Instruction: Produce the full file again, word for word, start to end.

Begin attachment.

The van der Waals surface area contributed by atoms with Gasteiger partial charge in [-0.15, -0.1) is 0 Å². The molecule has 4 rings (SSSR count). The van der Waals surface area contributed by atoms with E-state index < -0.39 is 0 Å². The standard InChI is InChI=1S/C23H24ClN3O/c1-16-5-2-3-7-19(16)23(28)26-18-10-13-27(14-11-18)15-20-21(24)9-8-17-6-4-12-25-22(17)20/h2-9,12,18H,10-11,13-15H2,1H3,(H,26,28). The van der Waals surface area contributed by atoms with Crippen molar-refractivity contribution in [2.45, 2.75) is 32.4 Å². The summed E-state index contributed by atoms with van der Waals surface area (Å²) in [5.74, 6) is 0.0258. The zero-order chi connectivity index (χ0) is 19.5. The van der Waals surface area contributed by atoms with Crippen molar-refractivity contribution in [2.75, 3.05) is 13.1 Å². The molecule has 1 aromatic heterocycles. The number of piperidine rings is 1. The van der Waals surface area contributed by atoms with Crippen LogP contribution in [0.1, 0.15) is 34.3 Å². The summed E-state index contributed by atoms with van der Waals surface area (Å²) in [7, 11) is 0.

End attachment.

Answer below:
The van der Waals surface area contributed by atoms with Gasteiger partial charge in [-0.15, -0.1) is 0 Å². The molecule has 4 rings (SSSR count). The van der Waals surface area contributed by atoms with E-state index < -0.39 is 0 Å². The standard InChI is InChI=1S/C23H24ClN3O/c1-16-5-2-3-7-19(16)23(28)26-18-10-13-27(14-11-18)15-20-21(24)9-8-17-6-4-12-25-22(17)20/h2-9,12,18H,10-11,13-15H2,1H3,(H,26,28). The van der Waals surface area contributed by atoms with Crippen molar-refractivity contribution in [2.45, 2.75) is 32.4 Å². The summed E-state index contributed by atoms with van der Waals surface area (Å²) in [5.74, 6) is 0.0258. The zero-order chi connectivity index (χ0) is 19.5. The van der Waals surface area contributed by atoms with Crippen molar-refractivity contribution in [2.75, 3.05) is 13.1 Å². The molecule has 1 aromatic heterocycles. The number of piperidine rings is 1. The van der Waals surface area contributed by atoms with Crippen LogP contribution in [0.1, 0.15) is 34.3 Å². The summed E-state index contributed by atoms with van der Waals surface area (Å²) in [7, 11) is 0.